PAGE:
From the author of 52 THINGS KIDS NEED FROM A DAD and 365 WAYS TO SAY “I LOVE YOU” TO YOUR KIDS comes ONE-MINUTE DEVOTIONS FOR DADS, a small yet significant devotional. But don’t let the book’s compact size fool you. Inside these pages are keys to a healthy relationship with your kids.
Jay Payleitner is the father of five, and he and his wife Rita have also loved on 10 foster babies. So it goes without saying that he knows a little something about kids and what it takes to be a dad. While there are plenty of devotionals out there that focus on fatherhood, this one is different. And maybe more appealing. According to Payleitner, you only need to set aside one minute of your day to read it. That’s right, just 60 seconds. So if you have a minute, read on.
"A female myself, I’m obviously not a dad. But after reviewing this book, I’ll likely pick up a copy for my husband, my father, and other dads in my life. I am personally impressed with the content, and despite its compact size, it packs a powerful punch."
Chances are, you want to be the best dad you can be. You probably long for an honest and healthy relationship with your kids. Maybe you’ve even purchased several books on fatherhood, but they are still sitting on the shelf unopened. Let’s face it: men typically aren’t into long, drawn-out life lessons and wordy how-to’s. Many prefer to get straight to the punch, which is exactly what this book does. Described as Bible-based coaching sessions, each daily devotional consists of a brief (as in, it takes one minute to read) motivational thought that will inspire you, challenge you, and make you think. More importantly, each short message contains the stuff you need to increase your faith and be a better dad and man.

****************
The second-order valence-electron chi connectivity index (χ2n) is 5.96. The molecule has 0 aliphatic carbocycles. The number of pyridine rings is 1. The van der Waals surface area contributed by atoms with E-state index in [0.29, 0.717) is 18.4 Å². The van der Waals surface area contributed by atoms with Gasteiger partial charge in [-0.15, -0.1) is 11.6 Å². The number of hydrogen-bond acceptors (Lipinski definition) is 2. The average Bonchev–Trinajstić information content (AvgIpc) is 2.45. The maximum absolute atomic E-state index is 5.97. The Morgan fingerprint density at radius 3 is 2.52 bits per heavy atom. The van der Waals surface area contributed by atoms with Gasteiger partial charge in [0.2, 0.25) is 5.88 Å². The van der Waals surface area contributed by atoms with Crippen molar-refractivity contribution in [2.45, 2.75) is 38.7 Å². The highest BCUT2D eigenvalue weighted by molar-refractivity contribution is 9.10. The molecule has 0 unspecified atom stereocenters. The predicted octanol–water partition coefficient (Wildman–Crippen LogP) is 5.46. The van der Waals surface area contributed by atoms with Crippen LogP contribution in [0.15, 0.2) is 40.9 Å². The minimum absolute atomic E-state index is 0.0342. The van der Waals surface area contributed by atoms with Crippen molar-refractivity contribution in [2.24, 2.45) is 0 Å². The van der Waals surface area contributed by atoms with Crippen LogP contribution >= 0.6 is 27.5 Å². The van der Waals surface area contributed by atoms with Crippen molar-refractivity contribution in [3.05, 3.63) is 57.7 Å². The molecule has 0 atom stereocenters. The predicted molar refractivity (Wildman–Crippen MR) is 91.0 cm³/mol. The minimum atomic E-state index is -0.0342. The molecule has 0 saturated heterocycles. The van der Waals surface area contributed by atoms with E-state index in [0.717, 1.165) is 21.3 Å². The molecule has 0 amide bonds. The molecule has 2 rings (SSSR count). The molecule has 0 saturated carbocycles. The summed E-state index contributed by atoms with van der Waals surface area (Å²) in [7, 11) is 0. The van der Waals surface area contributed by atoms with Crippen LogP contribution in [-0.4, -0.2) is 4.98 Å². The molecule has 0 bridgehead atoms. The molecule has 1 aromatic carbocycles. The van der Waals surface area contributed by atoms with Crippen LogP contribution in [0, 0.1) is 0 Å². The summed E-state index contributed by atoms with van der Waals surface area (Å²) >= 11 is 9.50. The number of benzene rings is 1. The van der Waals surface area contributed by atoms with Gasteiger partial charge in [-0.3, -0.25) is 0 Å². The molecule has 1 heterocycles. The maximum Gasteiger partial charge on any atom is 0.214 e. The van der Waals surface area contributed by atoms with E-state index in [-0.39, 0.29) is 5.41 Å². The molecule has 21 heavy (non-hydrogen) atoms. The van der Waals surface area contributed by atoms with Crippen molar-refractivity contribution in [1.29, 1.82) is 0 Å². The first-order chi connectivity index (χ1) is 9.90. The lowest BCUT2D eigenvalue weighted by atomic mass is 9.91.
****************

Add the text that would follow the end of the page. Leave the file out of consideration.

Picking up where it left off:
You’ll read words of wisdom about finding contentment, developing a better attitude, going with the flow, not sweating the small stuff, how to handle a prodigal son, and how to connect with your kids on all levels. Some of the titles you can expect are: “Thou Shalt Not Whine,” “A Better Use For Cell Phones,” “Losing Aint All Bad,” “All You Need is a Good Editor,” “Less Fuss, Less Muss” and “A Salute to All Athletes.”
Some meditations begin with a scripture, but most start with a quote, such as “Failure is success if we learn from it.” (Malcolm S. Forbes) and “As a child my family’s menu consisted of two things: take it, or leave it.” (Buddy Hackett). As you can see, Payleitner keeps things light, with plenty of humor to go around. Perhaps the most unique feature is the “What about you?” question at the end of each devotion, which offers a chance for you to apply the message to your own life. It’s nothing extensive, but just something to chew on during the day.
If you’re a guy who wants in-depth teaching and a meatier meditation, this book won’t cut it. But if you’re up for a quick shot of encouragement and wisdom, it’s the perfect choice. Keep it in your glove box for a quick pick-me-up, or read it while you shave or brush your teeth. It also makes a great gift for dads of all ages.
A female myself, I’m obviously not a dad. But after reviewing this book, I’ll likely pick up a copy for my husband, my father, and other dads in my life. I am personally impressed with the content, and despite its compact size, it packs a powerful punch. If you have an extra 60 seconds per day, ONE-MINUTE DEVOTIONS FOR DADS may be exactly what you’re looking for.
Reviewed by Lynda Lee Schab on June 21, 2012